J. Fernando Rodrigues, Diana Cariboni, and Mamdouh Akbik speak after the undercover investigations panel at GIJC23. Image: Leonardo Peralta for GIJN
Certain stories require access or information that interviews, documents, or data cannot provide. If a reporter has tried all other options and still needs that piece of secret information or recording that only an insider can get, in some circumstances they can consider going undercover.
“Going undercover is not a natural thing for journalism,” said Diana Cariboni, Latin America editor for openDemocracy, speaking at a session on undercover reporting at the 13th Global Investigative Journalism Conference (GIJC23) in Sweden. “It’s something that we do as a last resort, when we know that we can’t possibly get the information that we need.”
Also speaking on the panel, moderated by Brazilian journalist J. Fernando Rodrigues, was Naipanoi Lepapa, a freelance investigative journalist in Kenya, and Mamdouh Akbik, an investigative film producer for BBC Arabic. The speakers shared their experiences going undercover and pointed out some tips and best practices — ethical, practical, safety-related — to help journalists considering similar methods.
(For a more detailed look at the practice and ethics of this investigative method, see GIJN’s Guide to Undercover Reporting.)
When to Go Undercover
Cariboni was part of a cross-border team that exposed crisis pregnancy centers and conversion therapy centers around the world — backed by US-based organizations and religious groups that target women and LGBTQ individuals with disinformation about abortion and homosexuality.
Crisis pregnancy centers use misinformation and emotional manipulation to convince women seeking abortion services or medical advice to carry their pregnancies to term. OpenDemocracy reporters who went undercover as pregnant women at these centers were told, among other false information, that abortion increases the likelihood of developing cancer and mental illness and that they need their partner’s consent to get an abortion.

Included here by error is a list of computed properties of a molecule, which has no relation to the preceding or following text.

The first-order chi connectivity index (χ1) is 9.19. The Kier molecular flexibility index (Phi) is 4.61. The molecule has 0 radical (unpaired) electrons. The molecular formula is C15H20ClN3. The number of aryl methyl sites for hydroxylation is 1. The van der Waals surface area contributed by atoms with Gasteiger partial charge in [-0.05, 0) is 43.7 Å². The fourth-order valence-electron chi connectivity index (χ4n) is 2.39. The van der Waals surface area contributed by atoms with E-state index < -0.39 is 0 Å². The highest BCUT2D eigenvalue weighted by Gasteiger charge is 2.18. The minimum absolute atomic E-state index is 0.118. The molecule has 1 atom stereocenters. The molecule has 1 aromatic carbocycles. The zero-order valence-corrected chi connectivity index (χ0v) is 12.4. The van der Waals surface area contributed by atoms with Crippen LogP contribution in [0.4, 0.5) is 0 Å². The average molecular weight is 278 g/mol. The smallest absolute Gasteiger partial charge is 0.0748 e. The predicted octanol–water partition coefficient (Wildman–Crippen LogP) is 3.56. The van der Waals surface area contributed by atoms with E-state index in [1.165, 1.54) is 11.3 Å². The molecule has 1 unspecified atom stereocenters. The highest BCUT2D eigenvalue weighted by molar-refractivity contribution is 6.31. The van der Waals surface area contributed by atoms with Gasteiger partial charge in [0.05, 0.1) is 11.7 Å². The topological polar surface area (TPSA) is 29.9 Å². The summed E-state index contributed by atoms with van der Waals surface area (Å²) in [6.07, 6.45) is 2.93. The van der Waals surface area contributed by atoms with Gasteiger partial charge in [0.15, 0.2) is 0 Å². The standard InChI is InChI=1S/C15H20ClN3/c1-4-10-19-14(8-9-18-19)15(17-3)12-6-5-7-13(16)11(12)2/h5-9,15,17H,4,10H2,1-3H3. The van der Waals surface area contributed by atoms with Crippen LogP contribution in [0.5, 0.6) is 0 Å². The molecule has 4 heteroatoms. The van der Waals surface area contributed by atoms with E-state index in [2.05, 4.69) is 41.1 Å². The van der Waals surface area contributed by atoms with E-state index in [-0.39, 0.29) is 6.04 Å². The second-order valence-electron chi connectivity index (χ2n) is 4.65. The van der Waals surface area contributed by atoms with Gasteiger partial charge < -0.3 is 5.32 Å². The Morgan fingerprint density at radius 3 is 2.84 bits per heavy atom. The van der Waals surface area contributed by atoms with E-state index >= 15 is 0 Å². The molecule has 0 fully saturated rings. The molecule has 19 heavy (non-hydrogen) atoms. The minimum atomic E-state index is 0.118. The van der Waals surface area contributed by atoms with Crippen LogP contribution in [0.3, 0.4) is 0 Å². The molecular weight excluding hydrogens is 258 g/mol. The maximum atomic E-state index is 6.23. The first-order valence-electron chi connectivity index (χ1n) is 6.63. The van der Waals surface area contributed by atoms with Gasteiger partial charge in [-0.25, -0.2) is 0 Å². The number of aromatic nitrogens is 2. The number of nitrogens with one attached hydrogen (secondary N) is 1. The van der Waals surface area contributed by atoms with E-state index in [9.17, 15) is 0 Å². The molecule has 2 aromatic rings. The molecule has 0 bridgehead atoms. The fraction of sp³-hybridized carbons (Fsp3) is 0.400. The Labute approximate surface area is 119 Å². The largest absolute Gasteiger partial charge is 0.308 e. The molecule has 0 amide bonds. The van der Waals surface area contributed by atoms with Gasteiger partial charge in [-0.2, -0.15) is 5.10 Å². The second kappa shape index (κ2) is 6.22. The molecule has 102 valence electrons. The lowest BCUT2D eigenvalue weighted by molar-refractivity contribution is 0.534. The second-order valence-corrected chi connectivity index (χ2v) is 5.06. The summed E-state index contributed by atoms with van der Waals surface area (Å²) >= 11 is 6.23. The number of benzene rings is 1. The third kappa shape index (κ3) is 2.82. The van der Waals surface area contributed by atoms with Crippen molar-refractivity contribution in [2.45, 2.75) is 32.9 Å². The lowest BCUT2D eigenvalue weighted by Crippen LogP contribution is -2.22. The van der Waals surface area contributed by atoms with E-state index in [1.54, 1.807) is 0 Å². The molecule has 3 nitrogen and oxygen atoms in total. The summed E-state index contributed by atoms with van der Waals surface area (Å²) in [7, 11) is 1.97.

When Cariboni’s colleague discovered one of these centers in a public hospital in Italy, the team decided to put together a global investigation. They decided to go undercover for three reasons.
- To avoid exposing the reporters. These centers reportedly harass people who approach them, especially if they have provided their names and contact details.
- The legal status of abortion in various countries makes inquiring about them dangerous.
- Reporting undercover makes it easier to operate on a global scale without compromising the investigation.
The investigation found more than 700 affiliates of a US-based organization, and managed to contact more than 30 of these centers in 18 countries on four continents.
For the investigation into conversion therapy centers, reporters would pretend to want to “correct” their sexual orientation due to suffering or family pressure, then pay for online sessions in which priests or psychologists would promote abstinence, fasting, and praying.
The team decided to go undercover in this case because survivors of this kind of therapy rarely identify the groups of individuals responsible — due to trauma, fear of persecution, or because their families are complicit.
OpenDemocracy’s reporting is based on the following ethical guidelines:
- Don’t expose or re-victimize people.
- Don’t expose volunteers or rank-and-file staff activists.
- Do expose wrongdoing activities.
- Do expose organized groups involved in these activities.
Cariboni also shared general tips for undercover investigations:
- Consider small pilot phases
- Develop tools and resources
- Prepare cover stories and identities
- Test equipment and rehearse
- Be prepared for surprises
- Do a risk assessment
- Don’t let any undercover reporter go alone